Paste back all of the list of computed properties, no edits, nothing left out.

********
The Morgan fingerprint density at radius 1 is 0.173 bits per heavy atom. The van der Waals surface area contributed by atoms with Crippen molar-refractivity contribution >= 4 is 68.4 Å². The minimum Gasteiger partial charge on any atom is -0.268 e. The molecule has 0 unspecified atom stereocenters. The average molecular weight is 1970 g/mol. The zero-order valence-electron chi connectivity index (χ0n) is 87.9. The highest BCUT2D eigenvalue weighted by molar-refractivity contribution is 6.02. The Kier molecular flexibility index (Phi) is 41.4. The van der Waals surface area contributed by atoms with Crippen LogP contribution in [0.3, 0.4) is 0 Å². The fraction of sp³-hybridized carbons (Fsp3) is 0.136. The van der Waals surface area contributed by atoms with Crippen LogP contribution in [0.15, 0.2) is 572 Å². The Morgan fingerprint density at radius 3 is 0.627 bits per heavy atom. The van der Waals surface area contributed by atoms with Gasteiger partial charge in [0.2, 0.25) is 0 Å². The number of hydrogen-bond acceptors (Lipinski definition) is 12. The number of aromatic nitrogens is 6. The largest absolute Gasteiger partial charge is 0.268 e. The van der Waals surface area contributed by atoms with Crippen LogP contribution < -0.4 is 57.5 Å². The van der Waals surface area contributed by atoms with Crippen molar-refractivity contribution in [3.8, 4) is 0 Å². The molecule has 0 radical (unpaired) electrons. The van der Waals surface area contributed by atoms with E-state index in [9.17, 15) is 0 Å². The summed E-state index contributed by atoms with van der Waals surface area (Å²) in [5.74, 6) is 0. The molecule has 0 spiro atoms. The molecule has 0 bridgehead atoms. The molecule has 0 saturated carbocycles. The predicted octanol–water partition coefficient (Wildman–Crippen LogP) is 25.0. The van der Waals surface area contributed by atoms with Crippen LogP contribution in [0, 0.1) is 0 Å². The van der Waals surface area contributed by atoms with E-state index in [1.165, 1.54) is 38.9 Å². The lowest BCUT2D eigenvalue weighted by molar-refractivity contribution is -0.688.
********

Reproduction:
The Morgan fingerprint density at radius 1 is 0.173 bits per heavy atom. The van der Waals surface area contributed by atoms with Crippen molar-refractivity contribution >= 4 is 68.4 Å². The minimum Gasteiger partial charge on any atom is -0.268 e. The molecule has 0 unspecified atom stereocenters. The average molecular weight is 1970 g/mol. The zero-order valence-electron chi connectivity index (χ0n) is 87.9. The highest BCUT2D eigenvalue weighted by molar-refractivity contribution is 6.02. The Kier molecular flexibility index (Phi) is 41.4. The van der Waals surface area contributed by atoms with Crippen LogP contribution in [0.3, 0.4) is 0 Å². The fraction of sp³-hybridized carbons (Fsp3) is 0.136. The van der Waals surface area contributed by atoms with Crippen LogP contribution in [0.15, 0.2) is 572 Å². The Morgan fingerprint density at radius 3 is 0.627 bits per heavy atom. The van der Waals surface area contributed by atoms with Gasteiger partial charge in [0.2, 0.25) is 0 Å². The number of hydrogen-bond acceptors (Lipinski definition) is 12. The number of aromatic nitrogens is 6. The largest absolute Gasteiger partial charge is 0.268 e. The van der Waals surface area contributed by atoms with Crippen LogP contribution < -0.4 is 57.5 Å². The van der Waals surface area contributed by atoms with Crippen molar-refractivity contribution in [3.8, 4) is 0 Å². The molecule has 0 radical (unpaired) electrons. The van der Waals surface area contributed by atoms with E-state index in [9.17, 15) is 0 Å². The summed E-state index contributed by atoms with van der Waals surface area (Å²) in [5.74, 6) is 0. The molecule has 0 spiro atoms. The molecule has 0 bridgehead atoms. The molecule has 0 saturated carbocycles. The predicted octanol–water partition coefficient (Wildman–Crippen LogP) is 25.0. The van der Waals surface area contributed by atoms with Crippen LogP contribution in [0, 0.1) is 0 Å². The van der Waals surface area contributed by atoms with E-state index in [1.165, 1.54) is 38.9 Å². The lowest BCUT2D eigenvalue weighted by molar-refractivity contribution is -0.688.